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Restructuring the IofC Sweden Association

In search of a simpler, lighter community model.

View of Stigfjord

At its AGM on April 30, the IofC Sweden Association took the penultimate step towards the radical organisational change it has decided to try. The second vote to simplify its formal statutes confirmed the Association as a light container for community and common action. The restructuring will be completed when the final tranche of capital is passed over to the new Foundation that was created in 2021.

Swedish voluntary associations ('Föreningar') are different from charities or non-profits in most countries, but firmly embedded in the culture of everyday life in Sweden. This simple structure can be used for running all manner of community interactions, whether running a choir, managing a private road or [other examples]. It is usually small, created for a very limited purpose, and run by a few dedicated volunteers who are often hard to find! It is generally not a good structure for more substantial organisational activity, with employees and capital funds.

IofC (MRA) Sweden started off as a foundation some 70 years ago – as in the other Nordic countries. After 50 years, a government review of foundations clarified that a democratic element incorporated in the statutes was not compatible with the Swedish law of foundations. Thus IofC was forced to become an association.

In 2020, the IofC Sweden Association members decided, after an almost unanimous vote, on a radical reorganisation. A six-year experiment in employment was brought to an end. Two residential centres were sold. A new grant-making Foundation (the Foundation for Spiritual and Moral Renewal - moralspiritualrenewalfoundation.se) was created to manage the capital of the Association - in the hope that money would become a less central part of the life of the Association.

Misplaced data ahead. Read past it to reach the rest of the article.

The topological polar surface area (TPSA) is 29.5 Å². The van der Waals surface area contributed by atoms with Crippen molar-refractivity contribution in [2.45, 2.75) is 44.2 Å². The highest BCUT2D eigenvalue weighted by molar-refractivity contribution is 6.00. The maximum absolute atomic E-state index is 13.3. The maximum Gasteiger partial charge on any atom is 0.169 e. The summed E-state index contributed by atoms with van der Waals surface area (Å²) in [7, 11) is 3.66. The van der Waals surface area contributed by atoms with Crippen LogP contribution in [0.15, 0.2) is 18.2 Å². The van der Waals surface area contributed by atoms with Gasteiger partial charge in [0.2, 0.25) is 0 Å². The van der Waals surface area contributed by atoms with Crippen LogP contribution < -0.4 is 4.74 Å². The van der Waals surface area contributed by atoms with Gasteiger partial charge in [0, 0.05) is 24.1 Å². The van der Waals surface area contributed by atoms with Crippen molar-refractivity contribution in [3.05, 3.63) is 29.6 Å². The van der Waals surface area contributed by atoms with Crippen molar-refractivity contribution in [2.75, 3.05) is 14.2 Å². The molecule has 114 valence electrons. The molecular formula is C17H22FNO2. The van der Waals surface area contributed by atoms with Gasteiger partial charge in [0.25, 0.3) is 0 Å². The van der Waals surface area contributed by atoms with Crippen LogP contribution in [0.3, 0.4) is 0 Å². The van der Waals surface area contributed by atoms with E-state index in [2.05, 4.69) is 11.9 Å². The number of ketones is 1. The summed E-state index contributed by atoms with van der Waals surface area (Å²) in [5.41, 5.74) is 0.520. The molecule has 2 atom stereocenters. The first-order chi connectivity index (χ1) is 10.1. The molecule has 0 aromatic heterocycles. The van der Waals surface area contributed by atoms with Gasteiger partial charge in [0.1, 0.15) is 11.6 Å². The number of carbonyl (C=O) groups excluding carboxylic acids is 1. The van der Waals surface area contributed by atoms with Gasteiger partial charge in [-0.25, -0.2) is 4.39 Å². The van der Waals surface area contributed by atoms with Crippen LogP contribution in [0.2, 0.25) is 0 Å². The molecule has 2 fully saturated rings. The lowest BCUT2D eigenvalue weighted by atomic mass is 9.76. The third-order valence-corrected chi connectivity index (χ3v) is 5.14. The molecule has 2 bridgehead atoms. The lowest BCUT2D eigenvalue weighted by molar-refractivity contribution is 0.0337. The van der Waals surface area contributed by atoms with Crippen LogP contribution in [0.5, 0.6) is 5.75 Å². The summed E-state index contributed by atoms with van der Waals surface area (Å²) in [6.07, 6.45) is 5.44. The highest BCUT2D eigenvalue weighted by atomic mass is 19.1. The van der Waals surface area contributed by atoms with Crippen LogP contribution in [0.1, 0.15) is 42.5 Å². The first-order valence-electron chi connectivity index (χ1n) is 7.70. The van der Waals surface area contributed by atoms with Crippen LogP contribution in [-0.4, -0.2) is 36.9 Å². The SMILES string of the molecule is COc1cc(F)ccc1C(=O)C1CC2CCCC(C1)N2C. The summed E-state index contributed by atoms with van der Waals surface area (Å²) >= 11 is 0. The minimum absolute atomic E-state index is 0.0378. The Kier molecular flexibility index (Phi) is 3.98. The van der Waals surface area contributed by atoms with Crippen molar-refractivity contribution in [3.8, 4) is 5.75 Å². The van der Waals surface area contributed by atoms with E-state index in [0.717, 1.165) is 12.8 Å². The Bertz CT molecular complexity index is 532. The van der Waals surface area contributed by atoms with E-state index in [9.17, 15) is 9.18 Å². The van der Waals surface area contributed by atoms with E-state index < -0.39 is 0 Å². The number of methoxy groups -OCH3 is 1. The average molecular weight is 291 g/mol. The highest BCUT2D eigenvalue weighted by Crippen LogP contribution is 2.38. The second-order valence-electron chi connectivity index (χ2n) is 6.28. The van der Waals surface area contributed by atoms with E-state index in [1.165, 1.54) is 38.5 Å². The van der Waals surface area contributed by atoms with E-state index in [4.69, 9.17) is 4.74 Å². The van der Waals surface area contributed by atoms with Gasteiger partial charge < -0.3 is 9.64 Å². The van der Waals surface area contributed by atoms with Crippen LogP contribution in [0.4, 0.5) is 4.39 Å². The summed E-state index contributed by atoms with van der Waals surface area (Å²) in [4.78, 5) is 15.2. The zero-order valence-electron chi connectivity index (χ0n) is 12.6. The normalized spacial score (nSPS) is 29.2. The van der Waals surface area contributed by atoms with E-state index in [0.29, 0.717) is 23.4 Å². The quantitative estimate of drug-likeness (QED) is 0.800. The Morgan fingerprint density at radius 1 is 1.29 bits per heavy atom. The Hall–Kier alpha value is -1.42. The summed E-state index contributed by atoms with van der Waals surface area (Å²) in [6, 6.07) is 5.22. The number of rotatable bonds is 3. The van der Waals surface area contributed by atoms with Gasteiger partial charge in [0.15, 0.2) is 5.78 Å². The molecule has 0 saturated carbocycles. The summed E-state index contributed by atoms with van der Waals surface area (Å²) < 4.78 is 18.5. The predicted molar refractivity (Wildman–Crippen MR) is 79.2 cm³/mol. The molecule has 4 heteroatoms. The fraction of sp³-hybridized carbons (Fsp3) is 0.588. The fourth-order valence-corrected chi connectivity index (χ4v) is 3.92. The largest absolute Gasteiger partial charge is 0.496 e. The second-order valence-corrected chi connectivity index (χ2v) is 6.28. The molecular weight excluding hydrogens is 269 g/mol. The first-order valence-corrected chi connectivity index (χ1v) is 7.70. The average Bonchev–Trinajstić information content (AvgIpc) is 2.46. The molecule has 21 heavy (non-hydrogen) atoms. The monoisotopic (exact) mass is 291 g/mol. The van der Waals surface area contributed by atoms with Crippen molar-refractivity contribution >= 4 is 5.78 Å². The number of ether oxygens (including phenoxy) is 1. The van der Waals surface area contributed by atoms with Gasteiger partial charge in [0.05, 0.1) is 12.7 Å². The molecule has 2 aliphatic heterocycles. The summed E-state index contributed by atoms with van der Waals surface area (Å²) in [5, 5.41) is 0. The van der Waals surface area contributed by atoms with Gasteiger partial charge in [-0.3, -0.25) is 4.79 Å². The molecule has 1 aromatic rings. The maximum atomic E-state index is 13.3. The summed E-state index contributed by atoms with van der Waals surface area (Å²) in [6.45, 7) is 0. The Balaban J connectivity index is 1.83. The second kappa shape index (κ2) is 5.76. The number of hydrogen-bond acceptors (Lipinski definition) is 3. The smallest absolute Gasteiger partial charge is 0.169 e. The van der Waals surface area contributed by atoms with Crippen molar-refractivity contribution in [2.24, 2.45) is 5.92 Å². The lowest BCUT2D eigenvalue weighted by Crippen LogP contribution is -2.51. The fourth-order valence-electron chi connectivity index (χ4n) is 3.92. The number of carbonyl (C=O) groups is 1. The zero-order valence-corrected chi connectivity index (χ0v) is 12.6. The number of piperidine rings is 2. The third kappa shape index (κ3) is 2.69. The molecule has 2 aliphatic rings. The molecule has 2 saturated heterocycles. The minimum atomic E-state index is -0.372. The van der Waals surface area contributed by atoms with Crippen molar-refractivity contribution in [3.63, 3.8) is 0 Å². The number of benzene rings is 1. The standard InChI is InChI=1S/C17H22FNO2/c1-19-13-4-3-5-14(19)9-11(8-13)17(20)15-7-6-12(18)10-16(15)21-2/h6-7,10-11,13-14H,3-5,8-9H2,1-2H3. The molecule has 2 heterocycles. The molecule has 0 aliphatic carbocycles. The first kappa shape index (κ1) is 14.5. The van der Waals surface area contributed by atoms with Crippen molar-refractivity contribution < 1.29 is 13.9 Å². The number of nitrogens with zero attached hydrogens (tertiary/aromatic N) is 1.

The statutes of the Foundation are in alignment with the core purposes of the Association and the IofC movement. The board of the Foundation comprises people from all four Nordic countries, with proven commitment to the core values of IofC. Most of them are also members of the Association, so, together with a Memorandum of Understanding agreed between the two boards, close teamwork is expected – while also respecting the independence in law of each body.

This reorganisation is part of a wider move towards closer Nordic cooperation. IofC in Sweden, Norway, Denmark and Finland is relatively small, so it makes sense to pool resources, support one another and play to each others’ strengths. One tangible sign of this cooperation is the consolidation of the four former individual websites into one new Nordic website, featuring five languages. Another is the third in a series of annual Nordic gatherings, to be held in Helsinki in August.

At the first in-person gathering since COVID of IofC Sweden at the end of April, it was agreed to hold a monthly ‘community meeting’ open to all, whether paid up members of IofC Sweden or not. The first such meeting took place on June 7 and we hope it will develop into an engine room for the community, a place for supporting one another personally, as well as discerning and carrying forward collective initiatives which emerge from the fellowship. If you would like to receive email reminders about future such meetings, or stay in touch in other ways, please sign up here.